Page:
37

98

TG GTCAGT

TCCAG GT

76

AG GTAAAA

TGCAG TT

230

CG GTAAAG

CTCAG GT

   

38

125

CG GTAACT

CTCAG GC

78

TG GTTTGT

TTCAG GT

123

AG GTAAGT

AATAG GT

   

39

84

AC GTATGT

TGCAG GT

206

CG GTAAGT

GTCAG GT

70

AG GTACGC

TTCAG CA

   

40

91

AG GTATTG

CTCAG CA

79

AG GTACAT

TGCAG GT

      

41

   

84

AG GTACTG

AACAG CA

      
 

At XIE

At XIJ

At MYA1

At XI-I

No.

Size

5' site

3' site

Size

5' site

3' site

Size

5' site

3' site

Size

5' site

3' site

1

111

CA GTGACT

TGCAG GG

120

AT GTAAA

GTCAG GT

330

TG GTAAGA

TACAG GT

134

AG GTCTGA

AAAAG CT

2

86

AG GTGAGT

TGTAG AT

117

AT GTAAGA

GACAG AC

100

AT GTATGT

TTCAG GT

860

AT GTGAAC

TTCAG AC

3

80

AT GTTAGT

GACAG AC

85

AG GTGATT

AACAG GG

74

AT GTGAGT

TTCAG AC

95

AG GTGATC

CCCAG AG

4

80

AG GTGCTC

TTCAG GG

292

AA GTAAGT

TACAG TC

102

AG GTAATT

TGCAG AC

181

AA GTAAGA

TGCAG TC

5

116

AA GTATGA

GGCAG TC

135

AG GTAAAC

TACAG CC

300

AG GTGAAA

TTCAG TC

241

AG GTGGGT

TTCAG CC

6

85

AG GTGAAA

GTCAG AT

72

AG GTAGGT

TGCAG GA

76

AG GTAACC

TATAG TC

149

AT GTAATT

CTTAG GA

7

75

AG GTATAC

ACTAG CA

88

AG GTTTGC

TTCAG GA

25

AA GTAAGT

TACAG GA

90

AG GTATAA

ATCAG GA

8

79

AG GTAAGC

AACAG GA

67

AT GTAATA

TTTAG GT

95

AG GTAGTT

TTCAG GA

91

AA GTACAT

ATCAG GT

9

76

AT GTAAGT

TTTAG GT

91

TG GTAAAT

TCCAG GT

103

AG GTAAAT

TCCAG CT

94

TG GTTTGC

GTCAG GC

10

101

TG GTAAGT

TGCAG GT

315

AG GTGATG

TGCAG TT

111

TG GTGGGT

TGCAG GC

135

AG GTTAGC

TGCAG TT

11

86

AG GTAAGG

TGCAG TT

81

AG GTATGA

TACAG CA

355

AG GTGCTT

TGCAG TT

83

AG GTAATA

TTCAG CA

12

88

AG GTAATT

TTCAG CA

440

AG GTTTGT

TGCAG AA

91

AG GTTTGA

TGCAG CA

717

AG GTCGTT

TGCAG AA

13

115

AG GTTATT

AGCAG AA

110

TG GTATAA

TGCAG CA

234

GA GTCTGT

TTCAG AA

85

TG GTACAA

TGCAG CA

14

91

TG GTAATA

TTCAG CA

88

AT GTAAGT

TTCAG GT

153

TG GTGAGT

TGCAG CA

98

AA GTCTTG

TGAAG CC

15

103

AA GTAAGT

TTCAG GT

138

AG GTGACT

TGCAG CT

117

AT GTGAGT

TCCAG GT

127

AG GTAGAG

TTTAG CA

16

70

AG GTAGAT

GATAG TT

75

GG GTCTGT

TGCAG GG

87

AG GTAAGT

TTCAG CA

547

GG GTTAGT

GATAG CC

17

107

GT GTAAGT

TGTAG GG

106

GA GTATGT

ATCAG GT

91

GG GTGCGA

TTTAG GG

302

AG GTACGA

TGCAG CA

18

85

AA GTAAGT

AACAG CT

154

AG GTAAAG

TGCAG AT

77

AA GTAAGA

AATAG CT

95

AG GTATGG

CACAG CT

19

92

AG GTTTTT

TGCAG GT

99

AG GTGAGG

TTTAG GA

87

AG GTAATT

TGTAG AT

269

AG GTTCCT

GCAAG GA

20

157

AG GTGAAC

TATAG GA

99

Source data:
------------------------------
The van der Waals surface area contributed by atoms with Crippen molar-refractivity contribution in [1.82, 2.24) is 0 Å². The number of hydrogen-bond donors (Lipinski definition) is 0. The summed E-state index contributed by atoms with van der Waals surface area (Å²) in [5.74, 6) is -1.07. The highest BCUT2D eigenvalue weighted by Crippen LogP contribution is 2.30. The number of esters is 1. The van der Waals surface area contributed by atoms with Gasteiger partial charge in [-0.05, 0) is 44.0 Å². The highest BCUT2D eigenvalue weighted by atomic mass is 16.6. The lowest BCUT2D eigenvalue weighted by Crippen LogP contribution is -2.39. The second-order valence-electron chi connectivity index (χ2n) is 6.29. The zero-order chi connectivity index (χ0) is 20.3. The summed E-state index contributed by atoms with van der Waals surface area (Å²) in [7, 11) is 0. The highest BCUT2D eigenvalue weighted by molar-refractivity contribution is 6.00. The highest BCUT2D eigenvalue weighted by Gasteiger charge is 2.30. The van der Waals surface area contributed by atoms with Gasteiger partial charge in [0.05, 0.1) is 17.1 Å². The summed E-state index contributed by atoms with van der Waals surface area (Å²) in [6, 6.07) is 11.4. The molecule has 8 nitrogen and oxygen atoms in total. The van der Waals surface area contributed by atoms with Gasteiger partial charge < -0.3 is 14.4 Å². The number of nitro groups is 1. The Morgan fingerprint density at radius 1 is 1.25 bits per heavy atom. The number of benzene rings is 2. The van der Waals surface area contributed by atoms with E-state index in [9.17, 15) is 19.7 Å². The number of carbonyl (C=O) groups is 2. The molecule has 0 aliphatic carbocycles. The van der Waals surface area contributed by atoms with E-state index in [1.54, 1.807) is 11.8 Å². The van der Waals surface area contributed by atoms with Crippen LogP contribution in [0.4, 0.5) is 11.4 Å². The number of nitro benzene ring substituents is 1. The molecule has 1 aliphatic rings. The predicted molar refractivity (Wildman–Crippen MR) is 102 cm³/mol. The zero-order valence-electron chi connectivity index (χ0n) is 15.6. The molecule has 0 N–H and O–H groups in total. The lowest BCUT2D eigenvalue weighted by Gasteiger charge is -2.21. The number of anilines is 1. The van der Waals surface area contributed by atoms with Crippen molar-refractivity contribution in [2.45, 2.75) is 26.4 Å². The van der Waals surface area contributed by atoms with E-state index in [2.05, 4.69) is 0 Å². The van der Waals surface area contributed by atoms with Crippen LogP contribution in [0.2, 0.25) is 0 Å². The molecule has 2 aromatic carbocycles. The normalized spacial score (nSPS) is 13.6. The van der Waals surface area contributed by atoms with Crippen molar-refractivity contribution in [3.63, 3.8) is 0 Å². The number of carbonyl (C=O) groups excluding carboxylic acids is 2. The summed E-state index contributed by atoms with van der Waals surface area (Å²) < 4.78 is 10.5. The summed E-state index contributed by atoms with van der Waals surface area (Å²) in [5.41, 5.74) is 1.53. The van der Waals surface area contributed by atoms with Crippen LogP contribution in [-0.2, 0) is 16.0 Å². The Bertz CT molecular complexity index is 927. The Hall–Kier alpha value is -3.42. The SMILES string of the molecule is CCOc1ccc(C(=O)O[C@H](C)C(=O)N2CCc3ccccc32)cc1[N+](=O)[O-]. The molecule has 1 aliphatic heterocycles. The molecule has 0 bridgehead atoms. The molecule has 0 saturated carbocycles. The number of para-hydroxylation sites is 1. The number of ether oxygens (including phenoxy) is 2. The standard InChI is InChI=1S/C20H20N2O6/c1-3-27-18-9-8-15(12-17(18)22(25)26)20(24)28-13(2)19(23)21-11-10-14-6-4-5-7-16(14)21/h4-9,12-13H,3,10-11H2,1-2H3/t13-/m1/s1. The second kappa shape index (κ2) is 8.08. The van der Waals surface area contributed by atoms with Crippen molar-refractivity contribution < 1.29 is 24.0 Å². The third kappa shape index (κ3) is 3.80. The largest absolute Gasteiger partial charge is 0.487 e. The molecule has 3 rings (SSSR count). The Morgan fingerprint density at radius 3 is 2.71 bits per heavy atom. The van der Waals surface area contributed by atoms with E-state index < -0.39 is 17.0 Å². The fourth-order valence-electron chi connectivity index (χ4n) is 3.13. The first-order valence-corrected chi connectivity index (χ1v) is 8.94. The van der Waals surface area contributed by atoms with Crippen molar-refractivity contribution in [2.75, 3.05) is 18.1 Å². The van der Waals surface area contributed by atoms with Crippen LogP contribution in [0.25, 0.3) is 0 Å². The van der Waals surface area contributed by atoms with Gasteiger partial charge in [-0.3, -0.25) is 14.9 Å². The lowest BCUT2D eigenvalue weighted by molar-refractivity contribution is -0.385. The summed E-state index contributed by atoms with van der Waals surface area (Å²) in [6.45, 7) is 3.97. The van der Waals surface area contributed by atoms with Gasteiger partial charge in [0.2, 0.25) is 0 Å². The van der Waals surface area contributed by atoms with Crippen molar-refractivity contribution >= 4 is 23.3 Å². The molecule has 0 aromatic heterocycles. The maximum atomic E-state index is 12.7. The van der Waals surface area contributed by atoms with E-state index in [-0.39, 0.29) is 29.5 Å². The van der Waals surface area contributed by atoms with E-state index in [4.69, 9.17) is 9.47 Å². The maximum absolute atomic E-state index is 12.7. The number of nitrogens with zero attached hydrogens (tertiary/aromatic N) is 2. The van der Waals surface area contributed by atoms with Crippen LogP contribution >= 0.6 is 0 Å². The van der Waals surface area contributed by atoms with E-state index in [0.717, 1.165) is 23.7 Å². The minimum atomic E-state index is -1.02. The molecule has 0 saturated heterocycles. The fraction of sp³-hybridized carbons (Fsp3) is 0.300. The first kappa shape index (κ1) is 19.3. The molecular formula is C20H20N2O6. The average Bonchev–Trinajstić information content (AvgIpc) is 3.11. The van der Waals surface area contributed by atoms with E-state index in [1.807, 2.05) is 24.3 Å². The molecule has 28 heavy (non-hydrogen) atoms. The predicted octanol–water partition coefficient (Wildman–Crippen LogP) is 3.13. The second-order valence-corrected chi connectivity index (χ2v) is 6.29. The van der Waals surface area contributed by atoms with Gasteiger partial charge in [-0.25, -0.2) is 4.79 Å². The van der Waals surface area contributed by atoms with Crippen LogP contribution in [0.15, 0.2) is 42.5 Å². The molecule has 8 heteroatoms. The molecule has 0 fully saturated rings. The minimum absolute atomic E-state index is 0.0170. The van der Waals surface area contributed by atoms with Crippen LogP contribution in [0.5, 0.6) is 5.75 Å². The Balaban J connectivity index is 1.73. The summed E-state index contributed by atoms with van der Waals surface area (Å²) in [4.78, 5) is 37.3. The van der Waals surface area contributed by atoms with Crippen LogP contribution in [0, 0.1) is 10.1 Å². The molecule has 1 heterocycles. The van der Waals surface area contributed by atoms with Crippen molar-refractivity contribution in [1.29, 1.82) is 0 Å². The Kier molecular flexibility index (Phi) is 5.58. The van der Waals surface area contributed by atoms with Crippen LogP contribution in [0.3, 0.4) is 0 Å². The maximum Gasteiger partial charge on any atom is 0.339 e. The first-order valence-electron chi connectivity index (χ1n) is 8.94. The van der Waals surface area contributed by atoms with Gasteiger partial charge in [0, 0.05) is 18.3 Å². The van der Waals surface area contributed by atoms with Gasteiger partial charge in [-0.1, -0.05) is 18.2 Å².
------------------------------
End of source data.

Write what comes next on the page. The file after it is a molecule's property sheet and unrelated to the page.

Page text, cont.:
AG GTTCTA

TGCAG GC

117

AG GTATTT

GTCAG GT

180

AG GTACTT

TTTAG GC

21

88

AG GTTTTA

TGCAG GC

119

AG GTATTG

TATAG GC

159

AG GTACAC

TATAG AC

96

AG GTATGA

TGCAG GT

22

184

TG GTACGT

TTCAG GC

134

AG GTAATG

TTCAG GC

122

TG GTGAGA

CCTAG GC

80

GA GTATGT

TACAG AC

23

90

GG GTATTT

GTCAG GT

130

AG GTATTA

TCCAG GT

125

GG GTGTGA

TGCAG AC

701

AG GTAATT

CACAG AA

24

164

AG GTACTC

AACAG GC

197

AG GTCAGT

TGCAG GA

150

AG GTTTGT

TACAG AG

88

AG GTTTGT

TTCAG TC

25

125

AG GTAAGT

GTCAG GC

   

89

TG GTATCC

TCCAG GC

277

AA GTATGT

AGCAG AA

26

95

AG GTACGG

AACAG GT

   

89

AG GTAGAA

TGTAG AA

620

TT GTAAGT

ATCAG GA

27

101

TG GTAAGT

ATCAG GA

   

104

AT GTATAT

TCCAG GA

220

AG GTGATC

TGCAG AG

28

91

AG GTTTGT

TTCAG AC

   

82

TT GTATGT

TGCAG AT

129

AT GTGAGT

ACCAG GG

29

85

AG GTGTGT

TCTAG AG

   

181

AG GTAATT

TTCAG AA

466

AG GTGAGA

GATAG GT

30

90

AG GTATAT

AATAG GC

   

103

TG GTTTGT

ACCAG AG

89

AG GTAAAT

TTCAG TC

31

86

AC GTGAGT

CTTAG GT

   

95

AG GTTCCT

TTCAG GC

399

AG GTACAC

TATAG GT

32

79

AG GTCTGT

TACAG TC

   

85

AT GTAAGG

TCCAG GT

88

AG GTGAGT

TGTAG GT

33

92

AG GTACAT

TGCAG GT

   

78

AG GTAAGT

TACAG TC

326

AG GTATTA

TGCAG CA

34

78

CG GTAAGT

TGCAG GT

   

95

AA GTAAAA

GGCAG TA

   

35

80

AC GTAAGT

GATAG GT

   

165

AG GTATGT

TGCAG GT

   

36

99

AG GTTAGT

GGCAG TA

   

88

CG GTAAGG

TACAG GT

   

37

      

103

AA GTACCT

TGCAG GT

   

38

      

156

AG GTGAAA

GACAG CA

   
 

At XIK

 

No.

Size

5' site

3' site

No.

Size

5' site

3' site

No.

Size

5' site

3' site

 

1

237

AA GTGAGT

CCCAG TC

14

157

TG GTAGGC

TGCAG TA

27

98

CG GTAAGG

CACAG GA

 

2

269

CC GTAAGT

TTCAG GT

15

87

AG GTATAA

ATCAG GC

28

110

AG GTATCA

TGCAG GA

 

3

105

AT GTAAGT

CGCAG AC

16

319

AG GTATGC

TTCAG GT

29

118

AA GTAAGT

ACCAG GT

 

4

102

AG GTTATT

GGTAG GG

17

148

AC GTAATT

TTAAG GG

30

99

AA GTAAGA

AATAG GG

 

5

115

TG GTGAGG

GAGAG GC

18

150

AA GTAAGT

TGCAG TT

31

276

AG GTAATT

TATAG GC

 

6

356

AG GTACGT

TGCAG AC

19

87

AA GTAAGC